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U.S. upper classes more likely to lie, cheat and think greed is good, study finds

The privileged class apparently believes Gordon Gekko’s declaration in the movie "Wall Street" that “greed ... is good.”

Members of America’s upper classes are more likely to engage in unethical behavior than those of its lower classes, according to a fascinating new study.

The study was specifically set up, say its authors, to answer the question, “Is society’s nobility in fact its most noble actors?”

And the answer was a resounding, “No.”

“Relative to lower-class individuals, individuals from upper-class backgrounds behaved more unethically in both naturalistic and laboratory settings,” the study concluded.

The motivation for these unethical behaviors, the study also found, was often simple greed.

The privileged class apparently believes Gordon Gekko’s declaration in the movie “Wall Street” that “greed … is good.”

A series of experiments

Led by a team of social psychologists at the University of California, Berkeley, and published Monday in the Proceedings of the National Academy of Sciences (PNAS), the study is actually a series of seven experiments.

The first two were conducted in real-world settings. In the first experiment, teams of volunteer “coders” (who were not told about the purpose of the study) observed whether upper- or lower-class drivers (as determined by the make, age and appearance of their cars) were more likely to not wait their turn and thus cut off other drivers at a busy four-way-stop intersection in the San Francisco Bay area.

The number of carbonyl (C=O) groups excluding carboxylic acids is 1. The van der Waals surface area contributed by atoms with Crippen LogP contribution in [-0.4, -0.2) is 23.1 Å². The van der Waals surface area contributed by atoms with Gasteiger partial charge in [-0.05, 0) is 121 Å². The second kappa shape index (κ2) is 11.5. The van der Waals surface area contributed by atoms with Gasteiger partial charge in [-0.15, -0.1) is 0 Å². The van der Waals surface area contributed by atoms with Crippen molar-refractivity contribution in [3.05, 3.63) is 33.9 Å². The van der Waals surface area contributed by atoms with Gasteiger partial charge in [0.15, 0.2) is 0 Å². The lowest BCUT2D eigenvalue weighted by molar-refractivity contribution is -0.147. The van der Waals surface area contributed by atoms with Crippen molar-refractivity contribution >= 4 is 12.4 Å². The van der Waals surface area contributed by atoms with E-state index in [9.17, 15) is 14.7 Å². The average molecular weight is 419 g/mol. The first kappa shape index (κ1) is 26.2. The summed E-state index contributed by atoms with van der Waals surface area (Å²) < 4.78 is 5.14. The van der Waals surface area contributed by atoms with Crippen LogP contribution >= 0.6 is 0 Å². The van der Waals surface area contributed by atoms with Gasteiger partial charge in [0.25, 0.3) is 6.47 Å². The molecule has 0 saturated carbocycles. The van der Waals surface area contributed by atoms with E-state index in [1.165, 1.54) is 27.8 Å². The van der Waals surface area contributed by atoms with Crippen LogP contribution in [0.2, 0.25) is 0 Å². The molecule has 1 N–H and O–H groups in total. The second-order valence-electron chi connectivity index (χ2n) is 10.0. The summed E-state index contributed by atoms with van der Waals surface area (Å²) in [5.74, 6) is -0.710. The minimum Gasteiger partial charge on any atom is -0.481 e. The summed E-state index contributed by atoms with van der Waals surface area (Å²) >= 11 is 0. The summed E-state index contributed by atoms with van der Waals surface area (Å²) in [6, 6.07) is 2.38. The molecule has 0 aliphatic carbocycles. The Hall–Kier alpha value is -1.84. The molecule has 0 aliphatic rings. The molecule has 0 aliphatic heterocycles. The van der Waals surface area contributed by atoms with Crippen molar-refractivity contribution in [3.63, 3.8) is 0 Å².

In the second experiment, similar observations were made about which social class of drivers was more likely to cut off pedestrians at a crosswalk.

Even when controlling for such things as time of day, the amount of traffic, and the perceived gender and age of the driver, the upper-class drivers were significantly more likely to defy California Vehicle Code and cut off other drivers and pedestrians. They were four times more likely to cut off other vehicles and three times more likely to cut off the pedestrians.

More accepting of greed

The other experiments were conducted in a laboratory. Some were done with UC Berkeley undergraduate volunteers, while others involved U.S. adults who were recruited through Craigslist or Amazon’s MTurk website and who participated online. In all, more than 1,000 individuals took part in the experiments. A variety of ethnic and racial groups were represented, although most participants identified themselves as white (European American).

These experiments consistently found that people who considered themselves upper class (as determined by a standardized questionnaire) were more likely than lower-class participants to make unethical choices, such as taking items intended for others (candy earmarked for children!), lying in a job negotiation, and cheating to increase their chances of winning a prize.

In one experiment, for example, participants played an online dice game in which they were told that the highest score from five dice rolls would receive a cash prize. They were also instructed to report their own scores. What they didn’t know was that the game was rigged, and no player could score more than 12 points. Upper-class participants were more likely to report that they had scored more than 12 points  — in other words, they were more likely to cheat.